Human SCLC cell lines, DMS-53 or H1048, were plated in six-well cell culture plates at a concentration of 1 × 105 cells per well. The following day, cells were washed with PBS and suspended in OPTI-MEM reduced serum medium (Gibco, Grand Island, NY) for transfection. Polyfect transfection reagent (Qiagen) was used to transfect 1 µg of ASCL1 cDNA plasmids in H1048 cells according to the protocols from the manufacturer. After 4 h, antibiotic containing complete RPMI 1640 medium was added to the cells. Cells were harvested, and subsequent experiments were performed 48 h post transfection.

In vitro promoter luciferase assay

Luciferase reporter of the DARPP-32 promoter was a generous gift from Dr. Wael El-Rifai at University of Miami Health System in Florida.45 Briefly, investigators amplified the DARPP-32 promoter region (−96 to −3115 from transcription start site) by PCR and then cloned it into the pGL3-basic vector to produce the pGL3-DARPP-32 promoter luciferase reporter. SCLC cells were seeded in 96-well cell culture plates at a density of 1 × 104 DMS-53 or H1048 cells per well. After 24 hours post-plating, cells were transfected with 500 ng of pGL3-DARPP-32 plasmids and 50 ng of pRL-SV40 plasmids (renilla; internal reference control) using Polyfect transfection reagent (Qiagen). Lastly, cells were washed with PBS (Corning), lysed with supplied cell culture lysis buffer (Promega), and subjected to dual-luciferase assay 48 h post-transfection using Dual-Luciferase Reporter Assay System (Promega). Luminescence signals from firefly luciferase and renilla luciferase were measured in a multiplate reader, namely Synergy Neo 2 (BioTek).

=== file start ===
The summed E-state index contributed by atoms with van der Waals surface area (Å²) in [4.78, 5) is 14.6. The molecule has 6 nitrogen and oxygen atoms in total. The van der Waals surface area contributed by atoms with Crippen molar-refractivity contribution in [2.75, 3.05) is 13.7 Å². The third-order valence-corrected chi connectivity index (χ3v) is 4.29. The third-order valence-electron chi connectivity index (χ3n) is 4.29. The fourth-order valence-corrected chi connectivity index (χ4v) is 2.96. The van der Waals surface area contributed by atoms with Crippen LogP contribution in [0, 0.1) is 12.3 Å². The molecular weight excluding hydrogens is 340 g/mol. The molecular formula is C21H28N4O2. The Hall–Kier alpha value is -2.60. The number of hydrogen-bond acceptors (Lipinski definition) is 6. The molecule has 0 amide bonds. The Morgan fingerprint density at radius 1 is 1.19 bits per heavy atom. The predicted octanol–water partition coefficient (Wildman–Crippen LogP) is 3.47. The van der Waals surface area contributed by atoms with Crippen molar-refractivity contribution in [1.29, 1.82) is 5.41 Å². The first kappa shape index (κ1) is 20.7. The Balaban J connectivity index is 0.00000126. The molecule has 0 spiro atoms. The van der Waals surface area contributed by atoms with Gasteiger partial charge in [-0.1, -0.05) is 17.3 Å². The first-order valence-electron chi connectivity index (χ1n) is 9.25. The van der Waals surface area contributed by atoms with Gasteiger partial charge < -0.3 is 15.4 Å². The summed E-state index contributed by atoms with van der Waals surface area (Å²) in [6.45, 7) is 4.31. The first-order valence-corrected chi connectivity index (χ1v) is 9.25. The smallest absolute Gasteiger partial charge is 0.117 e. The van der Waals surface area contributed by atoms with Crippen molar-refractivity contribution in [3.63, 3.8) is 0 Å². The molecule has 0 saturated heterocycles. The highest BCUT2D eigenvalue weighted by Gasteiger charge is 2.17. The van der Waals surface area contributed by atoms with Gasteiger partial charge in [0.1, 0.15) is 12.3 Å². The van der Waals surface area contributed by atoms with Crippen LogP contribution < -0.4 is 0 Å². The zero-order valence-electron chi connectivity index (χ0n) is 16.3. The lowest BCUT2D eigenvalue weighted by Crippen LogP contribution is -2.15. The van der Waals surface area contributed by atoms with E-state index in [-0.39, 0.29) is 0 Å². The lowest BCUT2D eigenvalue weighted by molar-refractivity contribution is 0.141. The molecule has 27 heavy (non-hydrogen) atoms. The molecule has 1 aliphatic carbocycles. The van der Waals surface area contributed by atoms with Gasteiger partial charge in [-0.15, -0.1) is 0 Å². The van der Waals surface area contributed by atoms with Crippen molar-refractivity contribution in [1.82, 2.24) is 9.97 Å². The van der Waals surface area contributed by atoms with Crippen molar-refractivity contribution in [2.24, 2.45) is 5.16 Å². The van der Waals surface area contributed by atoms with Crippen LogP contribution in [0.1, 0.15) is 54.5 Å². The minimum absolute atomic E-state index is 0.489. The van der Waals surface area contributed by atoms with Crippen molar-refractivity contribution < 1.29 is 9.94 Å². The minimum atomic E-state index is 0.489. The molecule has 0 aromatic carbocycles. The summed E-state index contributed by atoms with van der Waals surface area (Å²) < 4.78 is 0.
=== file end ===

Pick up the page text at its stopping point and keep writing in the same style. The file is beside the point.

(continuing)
Site-directed mutagenesis